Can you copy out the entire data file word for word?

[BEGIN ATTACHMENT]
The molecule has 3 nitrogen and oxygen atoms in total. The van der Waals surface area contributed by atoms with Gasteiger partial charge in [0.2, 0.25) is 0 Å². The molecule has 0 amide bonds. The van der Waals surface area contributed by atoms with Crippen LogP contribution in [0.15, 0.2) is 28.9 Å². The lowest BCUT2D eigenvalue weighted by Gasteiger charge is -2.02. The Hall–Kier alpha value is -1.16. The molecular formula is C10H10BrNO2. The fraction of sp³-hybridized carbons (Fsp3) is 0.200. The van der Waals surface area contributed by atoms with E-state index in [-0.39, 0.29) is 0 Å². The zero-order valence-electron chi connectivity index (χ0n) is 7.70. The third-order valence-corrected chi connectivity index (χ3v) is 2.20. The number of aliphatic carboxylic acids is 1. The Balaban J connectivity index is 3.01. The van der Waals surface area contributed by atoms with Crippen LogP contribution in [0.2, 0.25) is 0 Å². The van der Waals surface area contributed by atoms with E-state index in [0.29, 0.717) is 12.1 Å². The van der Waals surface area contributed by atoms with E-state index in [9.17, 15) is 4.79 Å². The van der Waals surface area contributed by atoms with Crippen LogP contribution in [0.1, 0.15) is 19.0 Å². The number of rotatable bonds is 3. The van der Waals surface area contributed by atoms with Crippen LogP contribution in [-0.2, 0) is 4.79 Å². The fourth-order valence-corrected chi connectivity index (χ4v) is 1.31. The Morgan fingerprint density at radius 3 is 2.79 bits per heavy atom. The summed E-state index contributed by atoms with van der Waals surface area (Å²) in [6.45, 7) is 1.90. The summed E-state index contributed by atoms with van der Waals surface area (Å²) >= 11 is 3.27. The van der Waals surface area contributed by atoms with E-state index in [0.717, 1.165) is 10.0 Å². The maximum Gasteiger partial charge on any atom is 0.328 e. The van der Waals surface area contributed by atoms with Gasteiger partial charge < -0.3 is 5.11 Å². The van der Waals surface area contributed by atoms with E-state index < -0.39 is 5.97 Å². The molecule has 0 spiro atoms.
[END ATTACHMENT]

The molecule has 3 nitrogen and oxygen atoms in total. The van der Waals surface area contributed by atoms with Gasteiger partial charge in [0.2, 0.25) is 0 Å². The molecule has 0 amide bonds. The van der Waals surface area contributed by atoms with Crippen LogP contribution in [0.15, 0.2) is 28.9 Å². The lowest BCUT2D eigenvalue weighted by Gasteiger charge is -2.02. The Hall–Kier alpha value is -1.16. The molecular formula is C10H10BrNO2. The fraction of sp³-hybridized carbons (Fsp3) is 0.200. The van der Waals surface area contributed by atoms with E-state index in [-0.39, 0.29) is 0 Å². The zero-order valence-electron chi connectivity index (χ0n) is 7.70. The third-order valence-corrected chi connectivity index (χ3v) is 2.20. The number of aliphatic carboxylic acids is 1. The Balaban J connectivity index is 3.01. The van der Waals surface area contributed by atoms with Crippen LogP contribution in [0.2, 0.25) is 0 Å². The van der Waals surface area contributed by atoms with E-state index in [0.29, 0.717) is 12.1 Å². The van der Waals surface area contributed by atoms with E-state index in [9.17, 15) is 4.79 Å². The van der Waals surface area contributed by atoms with Crippen LogP contribution in [0.1, 0.15) is 19.0 Å². The number of rotatable bonds is 3. The van der Waals surface area contributed by atoms with Crippen LogP contribution in [-0.2, 0) is 4.79 Å². The fourth-order valence-corrected chi connectivity index (χ4v) is 1.31. The Morgan fingerprint density at radius 3 is 2.79 bits per heavy atom. The summed E-state index contributed by atoms with van der Waals surface area (Å²) in [6.45, 7) is 1.90. The summed E-state index contributed by atoms with van der Waals surface area (Å²) >= 11 is 3.27. The van der Waals surface area contributed by atoms with E-state index in [0.717, 1.165) is 10.0 Å². The maximum Gasteiger partial charge on any atom is 0.328 e. The van der Waals surface area contributed by atoms with Gasteiger partial charge < -0.3 is 5.11 Å². The van der Waals surface area contributed by atoms with E-state index < -0.39 is 5.97 Å². The molecule has 0 spiro atoms.